Austin was raised in a Universalist and spiritualist family in Hook's Point, Iowa, where she married in August 1883. Around the same time, her father discovered Lucifer, an anarchist/free love journal published by Moses Harman. Austin and her entire family were influenced by Hamon's writings, but it was the Haymarket Riot of 1886 and the ensuing reaction which brought Austin to anarchism.
A member of the American Press Writers' Association, Austin wrote for many working-class and radical newspapers. She also contributed to Lucifer and to anarchist periodicals such as The Firebrand, Free Society, Discontent, and The Demonstrator. Austin's interests included sexual reform and the economic status of working people. In 1897 and 1899, Emma Goldman visited Austin at her home in Caplinger Mills, Missouri, where she gave several well-attended lectures.
"Her devotion to liberty made her an anarchist; her hostility to patriarchy made her a feminist. She was too much the former to join the organized women’s movements of her day, and too much the latter to ally with mainline political anarchists—most of them men—whose devotion to liberty often stopped short of women’s liberation."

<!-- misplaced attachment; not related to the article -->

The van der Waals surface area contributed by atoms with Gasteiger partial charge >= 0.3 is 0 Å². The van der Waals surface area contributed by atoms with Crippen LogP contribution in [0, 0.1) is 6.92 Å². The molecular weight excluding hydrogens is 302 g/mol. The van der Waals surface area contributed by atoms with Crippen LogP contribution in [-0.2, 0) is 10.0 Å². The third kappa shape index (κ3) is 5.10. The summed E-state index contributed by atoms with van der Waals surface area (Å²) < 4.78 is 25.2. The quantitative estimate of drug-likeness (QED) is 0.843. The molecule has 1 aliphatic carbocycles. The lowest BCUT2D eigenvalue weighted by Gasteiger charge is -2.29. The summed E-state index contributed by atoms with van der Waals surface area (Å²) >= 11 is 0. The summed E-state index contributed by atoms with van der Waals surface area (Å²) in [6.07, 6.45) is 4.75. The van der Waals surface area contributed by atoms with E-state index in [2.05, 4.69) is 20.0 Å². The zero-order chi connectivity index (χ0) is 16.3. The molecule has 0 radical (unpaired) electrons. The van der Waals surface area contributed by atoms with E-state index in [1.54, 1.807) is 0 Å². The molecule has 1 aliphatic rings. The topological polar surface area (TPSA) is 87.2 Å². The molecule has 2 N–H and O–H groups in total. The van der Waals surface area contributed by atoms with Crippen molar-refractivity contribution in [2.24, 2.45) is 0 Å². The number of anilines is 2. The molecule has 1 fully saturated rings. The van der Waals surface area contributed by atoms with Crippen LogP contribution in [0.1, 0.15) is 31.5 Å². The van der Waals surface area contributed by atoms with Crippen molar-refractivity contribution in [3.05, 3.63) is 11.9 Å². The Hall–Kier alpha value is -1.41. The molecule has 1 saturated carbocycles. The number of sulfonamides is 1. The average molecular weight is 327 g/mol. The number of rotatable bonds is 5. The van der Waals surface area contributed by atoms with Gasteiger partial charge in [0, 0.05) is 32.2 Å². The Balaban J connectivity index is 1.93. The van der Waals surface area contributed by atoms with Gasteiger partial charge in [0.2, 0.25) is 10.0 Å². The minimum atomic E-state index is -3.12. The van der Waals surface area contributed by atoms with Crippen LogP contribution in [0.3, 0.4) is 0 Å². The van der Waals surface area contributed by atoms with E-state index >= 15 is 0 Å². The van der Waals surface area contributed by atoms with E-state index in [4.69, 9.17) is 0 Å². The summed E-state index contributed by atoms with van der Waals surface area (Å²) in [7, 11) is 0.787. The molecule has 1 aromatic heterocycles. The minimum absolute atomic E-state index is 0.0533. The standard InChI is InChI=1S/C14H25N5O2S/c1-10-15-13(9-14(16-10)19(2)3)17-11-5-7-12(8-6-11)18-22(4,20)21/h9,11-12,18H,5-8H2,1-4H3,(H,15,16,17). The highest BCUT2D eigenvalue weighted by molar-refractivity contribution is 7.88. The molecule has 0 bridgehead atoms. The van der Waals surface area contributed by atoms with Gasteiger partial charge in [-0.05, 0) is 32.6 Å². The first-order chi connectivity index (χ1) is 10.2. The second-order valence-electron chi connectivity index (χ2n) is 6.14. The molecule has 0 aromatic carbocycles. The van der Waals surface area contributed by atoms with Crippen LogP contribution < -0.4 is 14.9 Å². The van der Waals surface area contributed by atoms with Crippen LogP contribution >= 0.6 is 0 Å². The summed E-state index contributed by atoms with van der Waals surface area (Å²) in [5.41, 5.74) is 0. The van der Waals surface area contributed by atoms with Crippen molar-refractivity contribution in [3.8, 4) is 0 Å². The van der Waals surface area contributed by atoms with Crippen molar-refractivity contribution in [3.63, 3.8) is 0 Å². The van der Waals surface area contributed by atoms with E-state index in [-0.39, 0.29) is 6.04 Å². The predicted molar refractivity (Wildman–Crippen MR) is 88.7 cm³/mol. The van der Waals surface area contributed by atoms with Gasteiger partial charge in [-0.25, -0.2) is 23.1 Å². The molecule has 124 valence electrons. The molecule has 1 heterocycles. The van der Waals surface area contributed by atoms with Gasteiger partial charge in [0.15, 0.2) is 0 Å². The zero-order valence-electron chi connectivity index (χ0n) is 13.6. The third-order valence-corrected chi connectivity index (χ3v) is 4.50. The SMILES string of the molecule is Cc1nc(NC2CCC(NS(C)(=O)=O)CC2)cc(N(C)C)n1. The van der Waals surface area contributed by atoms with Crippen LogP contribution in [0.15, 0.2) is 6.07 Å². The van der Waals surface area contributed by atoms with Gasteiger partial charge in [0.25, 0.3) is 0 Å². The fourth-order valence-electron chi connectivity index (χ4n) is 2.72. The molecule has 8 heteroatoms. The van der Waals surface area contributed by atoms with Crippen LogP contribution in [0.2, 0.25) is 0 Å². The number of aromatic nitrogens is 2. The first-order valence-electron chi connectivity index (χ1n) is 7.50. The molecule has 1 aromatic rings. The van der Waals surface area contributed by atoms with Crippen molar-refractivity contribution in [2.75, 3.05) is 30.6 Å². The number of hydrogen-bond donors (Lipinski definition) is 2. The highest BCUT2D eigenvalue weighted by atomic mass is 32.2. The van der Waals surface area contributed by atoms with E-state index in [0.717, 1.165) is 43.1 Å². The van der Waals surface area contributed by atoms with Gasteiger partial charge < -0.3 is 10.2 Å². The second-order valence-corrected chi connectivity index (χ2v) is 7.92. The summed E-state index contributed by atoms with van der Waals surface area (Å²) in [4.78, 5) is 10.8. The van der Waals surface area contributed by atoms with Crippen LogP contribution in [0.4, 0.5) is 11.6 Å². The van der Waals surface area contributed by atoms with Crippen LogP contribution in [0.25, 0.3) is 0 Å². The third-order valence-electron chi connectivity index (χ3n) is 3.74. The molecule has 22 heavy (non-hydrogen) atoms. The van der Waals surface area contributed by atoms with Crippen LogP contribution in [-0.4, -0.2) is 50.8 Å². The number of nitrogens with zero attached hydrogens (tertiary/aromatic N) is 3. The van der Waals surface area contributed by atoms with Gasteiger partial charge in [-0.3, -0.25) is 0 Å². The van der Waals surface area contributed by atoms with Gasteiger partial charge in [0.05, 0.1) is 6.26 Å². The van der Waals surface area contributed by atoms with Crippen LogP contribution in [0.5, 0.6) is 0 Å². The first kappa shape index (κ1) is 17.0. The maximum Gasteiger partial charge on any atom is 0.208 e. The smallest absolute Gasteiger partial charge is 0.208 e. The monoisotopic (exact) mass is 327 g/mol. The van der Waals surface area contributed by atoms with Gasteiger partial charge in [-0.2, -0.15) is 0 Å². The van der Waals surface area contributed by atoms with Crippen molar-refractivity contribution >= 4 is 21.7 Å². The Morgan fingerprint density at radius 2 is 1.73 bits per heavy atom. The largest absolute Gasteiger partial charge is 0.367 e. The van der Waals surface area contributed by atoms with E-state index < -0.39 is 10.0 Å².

— Miller, Howard S. Kate Austin: A Feminist-Anarchist on the Farmer's Last Frontier
- Presley, Sharon. "Feminism in Liberty". Feminista! The Journal of Feminist Construction. Retrieved 2006-03-25.
- Carolyn, Ashbaugh. "Radical Women: The Haymarket Tradition". The Lucy Parsons Project. Retrieved 2006-03-25.
- Miller, Howard S. (April 1996). "Kate Austin: A Feminist-Anarchist on the Farmer's Last Frontier". Nature, Society and Thought 9 (2): 189–209.
- "AUSTIN, Kate, American journalist.- An Anarchist Witness of the Haymarket Drama". Research on Anarchism. Retrieved 2006-03-25.
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